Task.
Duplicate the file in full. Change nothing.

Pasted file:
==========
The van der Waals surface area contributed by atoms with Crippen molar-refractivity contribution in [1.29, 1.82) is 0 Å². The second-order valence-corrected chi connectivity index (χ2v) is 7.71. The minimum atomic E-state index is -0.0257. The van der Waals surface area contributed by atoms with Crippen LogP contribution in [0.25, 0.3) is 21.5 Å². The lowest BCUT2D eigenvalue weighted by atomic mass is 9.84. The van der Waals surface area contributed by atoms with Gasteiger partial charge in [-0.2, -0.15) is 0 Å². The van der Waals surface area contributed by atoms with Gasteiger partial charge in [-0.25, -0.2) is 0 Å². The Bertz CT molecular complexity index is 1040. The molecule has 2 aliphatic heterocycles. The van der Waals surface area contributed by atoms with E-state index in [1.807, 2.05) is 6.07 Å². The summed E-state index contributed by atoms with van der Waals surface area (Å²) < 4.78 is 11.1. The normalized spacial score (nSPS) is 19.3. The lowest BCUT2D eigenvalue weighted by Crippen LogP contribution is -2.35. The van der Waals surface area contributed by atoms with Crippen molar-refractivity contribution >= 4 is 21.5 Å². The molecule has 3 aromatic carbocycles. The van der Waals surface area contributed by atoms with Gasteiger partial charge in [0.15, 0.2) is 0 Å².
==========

The van der Waals surface area contributed by atoms with Crippen molar-refractivity contribution in [1.29, 1.82) is 0 Å². The second-order valence-corrected chi connectivity index (χ2v) is 7.71. The minimum atomic E-state index is -0.0257. The van der Waals surface area contributed by atoms with Crippen LogP contribution in [0.25, 0.3) is 21.5 Å². The lowest BCUT2D eigenvalue weighted by atomic mass is 9.84. The van der Waals surface area contributed by atoms with Gasteiger partial charge in [-0.2, -0.15) is 0 Å². The van der Waals surface area contributed by atoms with Gasteiger partial charge in [-0.25, -0.2) is 0 Å². The Bertz CT molecular complexity index is 1040. The molecule has 2 aliphatic heterocycles. The van der Waals surface area contributed by atoms with E-state index in [1.807, 2.05) is 6.07 Å². The summed E-state index contributed by atoms with van der Waals surface area (Å²) < 4.78 is 11.1. The normalized spacial score (nSPS) is 19.3. The lowest BCUT2D eigenvalue weighted by Crippen LogP contribution is -2.35. The van der Waals surface area contributed by atoms with Crippen molar-refractivity contribution >= 4 is 21.5 Å². The molecule has 3 aromatic carbocycles. The van der Waals surface area contributed by atoms with Gasteiger partial charge in [0.15, 0.2) is 0 Å².